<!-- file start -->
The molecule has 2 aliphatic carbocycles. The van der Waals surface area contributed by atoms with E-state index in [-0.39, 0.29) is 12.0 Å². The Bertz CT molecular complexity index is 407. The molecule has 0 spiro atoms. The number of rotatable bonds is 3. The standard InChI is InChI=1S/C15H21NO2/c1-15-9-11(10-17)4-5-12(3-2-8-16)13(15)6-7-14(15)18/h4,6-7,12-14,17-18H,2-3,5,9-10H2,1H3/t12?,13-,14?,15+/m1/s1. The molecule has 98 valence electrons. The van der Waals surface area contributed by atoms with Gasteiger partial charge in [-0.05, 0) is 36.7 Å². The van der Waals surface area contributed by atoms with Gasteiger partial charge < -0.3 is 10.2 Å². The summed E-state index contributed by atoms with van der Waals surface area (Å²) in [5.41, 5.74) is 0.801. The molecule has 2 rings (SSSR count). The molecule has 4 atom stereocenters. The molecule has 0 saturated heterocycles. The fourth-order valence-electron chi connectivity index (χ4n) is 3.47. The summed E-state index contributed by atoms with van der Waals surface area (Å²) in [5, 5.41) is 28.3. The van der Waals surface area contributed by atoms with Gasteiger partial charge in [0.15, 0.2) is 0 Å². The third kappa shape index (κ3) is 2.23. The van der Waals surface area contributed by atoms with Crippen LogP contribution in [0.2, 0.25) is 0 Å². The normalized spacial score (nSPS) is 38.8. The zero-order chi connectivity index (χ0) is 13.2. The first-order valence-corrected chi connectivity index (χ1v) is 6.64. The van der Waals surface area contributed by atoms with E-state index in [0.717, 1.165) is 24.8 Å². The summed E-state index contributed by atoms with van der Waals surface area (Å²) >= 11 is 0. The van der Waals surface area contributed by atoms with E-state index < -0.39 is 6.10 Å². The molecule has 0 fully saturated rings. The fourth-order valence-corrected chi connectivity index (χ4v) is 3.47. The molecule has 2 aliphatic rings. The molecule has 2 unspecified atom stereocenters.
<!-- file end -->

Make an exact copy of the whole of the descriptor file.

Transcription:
The molecule has 2 aliphatic carbocycles. The van der Waals surface area contributed by atoms with E-state index in [-0.39, 0.29) is 12.0 Å². The Bertz CT molecular complexity index is 407. The molecule has 0 spiro atoms. The number of rotatable bonds is 3. The standard InChI is InChI=1S/C15H21NO2/c1-15-9-11(10-17)4-5-12(3-2-8-16)13(15)6-7-14(15)18/h4,6-7,12-14,17-18H,2-3,5,9-10H2,1H3/t12?,13-,14?,15+/m1/s1. The molecule has 98 valence electrons. The van der Waals surface area contributed by atoms with Gasteiger partial charge in [-0.05, 0) is 36.7 Å². The van der Waals surface area contributed by atoms with Gasteiger partial charge < -0.3 is 10.2 Å². The summed E-state index contributed by atoms with van der Waals surface area (Å²) in [5.41, 5.74) is 0.801. The molecule has 2 rings (SSSR count). The molecule has 4 atom stereocenters. The molecule has 0 saturated heterocycles. The fourth-order valence-electron chi connectivity index (χ4n) is 3.47. The summed E-state index contributed by atoms with van der Waals surface area (Å²) in [5, 5.41) is 28.3. The van der Waals surface area contributed by atoms with Gasteiger partial charge in [0.15, 0.2) is 0 Å². The third kappa shape index (κ3) is 2.23. The van der Waals surface area contributed by atoms with Crippen LogP contribution in [0.2, 0.25) is 0 Å². The normalized spacial score (nSPS) is 38.8. The zero-order chi connectivity index (χ0) is 13.2. The first-order valence-corrected chi connectivity index (χ1v) is 6.64. The van der Waals surface area contributed by atoms with E-state index in [0.717, 1.165) is 24.8 Å². The summed E-state index contributed by atoms with van der Waals surface area (Å²) >= 11 is 0. The van der Waals surface area contributed by atoms with E-state index < -0.39 is 6.10 Å². The molecule has 0 fully saturated rings. The fourth-order valence-corrected chi connectivity index (χ4v) is 3.47. The molecule has 2 aliphatic rings. The molecule has 2 unspecified atom stereocenters.